2. Wind energy potential assessment of Cameroon's coastal regions for the installation of an onshore wind farm.

    Science.gov (United States)

    Arreyndip, Nkongho Ayuketang; Joseph, Ebobenow; David, Afungchui

    2016-11-01

    For the future installation of a wind farm in Cameroon, the wind energy potentials of three of Cameroon's coastal cities (Kribi, Douala and Limbe) are assessed using NASA average monthly wind data for 31 years (1983-2013) and compared through Weibull statistics. The Weibull parameters are estimated by the method of maximum likelihood, the mean power densities, the maximum energy carrying wind speeds and the most probable wind speeds are also calculated and compared over these three cities. Finally, the cumulative wind speed distributions over the wet and dry seasons are also analyzed. The results show that the shape and scale parameters for Kribi, Douala and Limbe are 2.9 and 2.8, 3.9 and 1.8 and 3.08 and 2.58, respectively. The mean power densities through Weibull analysis for Kribi, Douala and Limbe are 33.7 W/m2, 8.0 W/m2 and 25.42 W/m2, respectively. Kribi's most probable wind speed and maximum energy carrying wind speed was found to be 2.42 m/s and 3.35 m/s, 2.27 m/s and 3.03 m/s for Limbe and 1.67 m/s and 2.0 m/s for Douala, respectively. Analysis of the wind speed and hence power distribution over the wet and dry seasons shows that in the wet season, August is the windiest month for Douala and Limbe while September is the windiest month for Kribi while in the dry season, March is the windiest month for Douala and Limbe while February is the windiest month for Kribi. In terms of mean power density, most probable wind speed and wind speed carrying maximum energy, Kribi shows to be the best site for the installation of a wind farm. Generally, the wind speeds at all three locations seem quite low, average wind speeds of all the three studied locations fall below 4.0m/s which is far below the cut-in wind speed of many modern wind turbines. However we recommend the use of low cut-in speed wind turbines like the Savonius for stand alone low energy needs.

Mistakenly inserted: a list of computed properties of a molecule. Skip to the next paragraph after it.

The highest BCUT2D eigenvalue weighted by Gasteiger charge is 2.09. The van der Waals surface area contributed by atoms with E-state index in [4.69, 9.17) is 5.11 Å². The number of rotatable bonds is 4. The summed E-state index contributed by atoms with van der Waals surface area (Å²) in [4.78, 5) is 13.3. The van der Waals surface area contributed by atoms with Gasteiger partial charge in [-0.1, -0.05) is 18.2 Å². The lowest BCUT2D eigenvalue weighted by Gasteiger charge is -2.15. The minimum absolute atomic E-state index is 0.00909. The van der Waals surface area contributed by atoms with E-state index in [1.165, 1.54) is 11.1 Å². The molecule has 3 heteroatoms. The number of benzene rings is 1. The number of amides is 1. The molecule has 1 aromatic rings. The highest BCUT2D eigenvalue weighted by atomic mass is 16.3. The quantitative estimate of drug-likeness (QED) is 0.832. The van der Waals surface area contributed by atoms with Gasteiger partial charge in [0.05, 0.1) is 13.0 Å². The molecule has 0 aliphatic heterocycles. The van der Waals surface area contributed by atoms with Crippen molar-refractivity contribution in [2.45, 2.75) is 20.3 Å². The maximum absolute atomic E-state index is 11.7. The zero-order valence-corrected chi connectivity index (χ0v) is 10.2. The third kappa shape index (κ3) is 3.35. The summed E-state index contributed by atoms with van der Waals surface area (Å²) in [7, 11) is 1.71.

3. Treatment failure in a typhoid patient infected with nalidixic acid resistant S. enterica serovar Typhi with reduced susceptibility to Ciprofloxacin: a case report from Cameroon

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    Asonganyi Etienne DN

    2005-06-01

    Full Text Available Abstract Background Fluoroquinolones or third generation cephalosporins are the drugs of choice for the treatment of typhoid fever. Treatment failure with fluoroquinolones has been reported in Asia and Europe. We report a case of ciprofloxacin treatment failure in typhoid fever in Cameroon. Case presentation A 29-year-old female patient with suspected typhoid fever from Kumba, Cameroon, yielded growth of Salmonella enterica serovar Typhi in blood culture. The isolate was resistant to nalidixic acid but sensitive to ciprofloxacin by disc diffusion test. However, the patient did not respond to treatment with ciprofloxacin, although the isolate was apparently susceptible to ciprofloxacin. Conclusion Treatment failure with ciprofloxacin in our case indicates the presence of nalidixic acid resistant S. enterica serovar Typhi (NARST with reduced susceptibility to ciprofloxacin in Cameroon (Central Africa.

  4. [Epidemiologic study of dracunculosis in the Podokwos of the Mandara mountains (northern Cameroon)].

    Science.gov (United States)

    Issoufa, H; Monekosso, G; Ripert, C

    1979-01-01